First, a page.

8. Rathryn

    RathrynExperienced Member Experienced member Forum Member


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    Oct 21, 2009
     
    The difference would be in the 'secondary' subjects: critical thinking and assessment of self.
    Also some things are immutable, basically. Gravity will have a certain effect on things, fire will need fuel + oxygen + heat, 1+1 will be 2, etc.
    These are facts, I think it's important to grasp these basic concepts and even though kids will NOT like to have it 'forced down their throats', they are things they should know, in my opinion.
     
  9. antitude420

    antitude420Experienced Member Experienced member Forum Member


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    May 16, 2010
     
    I just find it hard to know whether is it legitimate or not to condradict ourselves and be authoritarians for the good of the community :/
     
  10. Rathryn

    RathrynExperienced Member Experienced member Forum Member


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    Oct 21, 2009
     
    Good point, yet I see no other solution at the moment. 'Tis the only one I have, perhaps someone else could offer me an alternative. Besides it's a good point for me to take a step back and someone else join in on this discussion :p
     
  11. ungovernable

    ungovernableAutonome Staff Member Admin Team Experienced member


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  12. antitude420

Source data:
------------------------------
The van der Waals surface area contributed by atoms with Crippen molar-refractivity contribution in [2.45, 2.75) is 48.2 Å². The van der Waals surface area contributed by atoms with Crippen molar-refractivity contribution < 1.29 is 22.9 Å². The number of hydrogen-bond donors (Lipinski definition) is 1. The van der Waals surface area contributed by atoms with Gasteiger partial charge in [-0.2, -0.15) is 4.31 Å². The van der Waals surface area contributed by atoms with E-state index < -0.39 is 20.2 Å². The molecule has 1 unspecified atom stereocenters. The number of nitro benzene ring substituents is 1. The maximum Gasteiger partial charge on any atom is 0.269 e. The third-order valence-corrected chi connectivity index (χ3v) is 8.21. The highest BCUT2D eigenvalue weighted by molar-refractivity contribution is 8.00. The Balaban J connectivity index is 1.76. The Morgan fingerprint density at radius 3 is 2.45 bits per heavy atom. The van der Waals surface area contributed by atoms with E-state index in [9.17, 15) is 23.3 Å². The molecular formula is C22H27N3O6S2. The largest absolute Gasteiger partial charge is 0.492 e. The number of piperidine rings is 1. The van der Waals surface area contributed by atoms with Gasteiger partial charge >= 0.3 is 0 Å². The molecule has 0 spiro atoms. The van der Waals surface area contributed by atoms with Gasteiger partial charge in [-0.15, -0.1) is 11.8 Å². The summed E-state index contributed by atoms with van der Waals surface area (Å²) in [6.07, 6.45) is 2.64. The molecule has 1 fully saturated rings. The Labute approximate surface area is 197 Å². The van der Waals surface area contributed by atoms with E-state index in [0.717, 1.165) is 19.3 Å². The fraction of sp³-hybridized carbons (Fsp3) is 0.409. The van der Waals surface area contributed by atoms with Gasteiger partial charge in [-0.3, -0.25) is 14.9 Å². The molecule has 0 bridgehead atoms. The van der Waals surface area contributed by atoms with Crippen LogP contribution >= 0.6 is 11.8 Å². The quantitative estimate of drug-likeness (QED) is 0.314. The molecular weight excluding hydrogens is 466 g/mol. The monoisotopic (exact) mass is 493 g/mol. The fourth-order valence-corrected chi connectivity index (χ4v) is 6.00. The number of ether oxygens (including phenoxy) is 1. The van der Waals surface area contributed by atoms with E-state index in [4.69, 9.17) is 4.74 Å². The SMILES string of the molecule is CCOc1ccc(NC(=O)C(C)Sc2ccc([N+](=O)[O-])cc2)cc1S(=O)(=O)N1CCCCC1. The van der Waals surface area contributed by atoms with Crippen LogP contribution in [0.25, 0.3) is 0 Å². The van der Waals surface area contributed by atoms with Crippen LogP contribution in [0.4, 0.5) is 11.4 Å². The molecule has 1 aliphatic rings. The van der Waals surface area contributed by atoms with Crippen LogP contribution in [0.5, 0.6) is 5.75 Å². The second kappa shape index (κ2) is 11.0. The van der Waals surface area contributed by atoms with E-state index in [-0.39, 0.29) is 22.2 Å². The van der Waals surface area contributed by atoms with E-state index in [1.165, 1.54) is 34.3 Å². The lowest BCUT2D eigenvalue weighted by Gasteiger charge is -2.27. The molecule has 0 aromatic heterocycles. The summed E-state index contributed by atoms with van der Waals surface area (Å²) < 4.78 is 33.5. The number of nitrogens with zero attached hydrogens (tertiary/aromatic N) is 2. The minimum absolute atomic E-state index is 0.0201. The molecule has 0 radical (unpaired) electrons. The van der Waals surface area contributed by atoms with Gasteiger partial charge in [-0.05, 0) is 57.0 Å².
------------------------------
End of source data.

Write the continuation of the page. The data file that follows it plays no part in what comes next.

antitude420Experienced Member Experienced member Forum Member


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    May 16, 2010
     
    Thanks for the link, Ungovernable, I wasn't familiar with the concept of "free-school". That, imo, is probably the one concept which would fit better in any anarchist society (I loved the whole philosophy behind Summerhill School!).

    About Ferrer's, "Modern Schools", well, it's a bit what me and Rathryn were discussing... It'd still be imposing your believes on children, so I'm much more keen of the whole free-school concept.
     
  13. snookams

    snookamsExperienced Member Experienced member Forum Member


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    Feb 7, 2010
     
    school experience in california is hell. i'm in orange county, and schools are underfunded and the kids learn nothing. if it wasn't for music with a message and literature and whatnot, i'd be a fucking moron (though that is still debatable, i'm sure).

    essentially, from kindergarden to senior year of high school, you're put into packed rooms with lots of screaming kids and the teachers and administration focus on discipline and standards more than actual education. most kids who drop out, take an excessive amount of drugs, or just quit school in general: all the while the school authorities are telling them what they're doing wrong and telling them that it's never enough, etc. for those students who do well in school, it's all about the money. they want to become doctors, actors, engineers, etc. to make money, not necessarily better mankind. and those that want to better mankind think the only way to do that is trust police and increase conservative fiscal economic policies. so many kids who have more anarchicst type beliefs drop out because of the sheer hopelessness and inafectiveness of Orange County's school system. thank odin i'm in college now and actually learning something, but even this is costing me an arm and a leg. alright....done complaining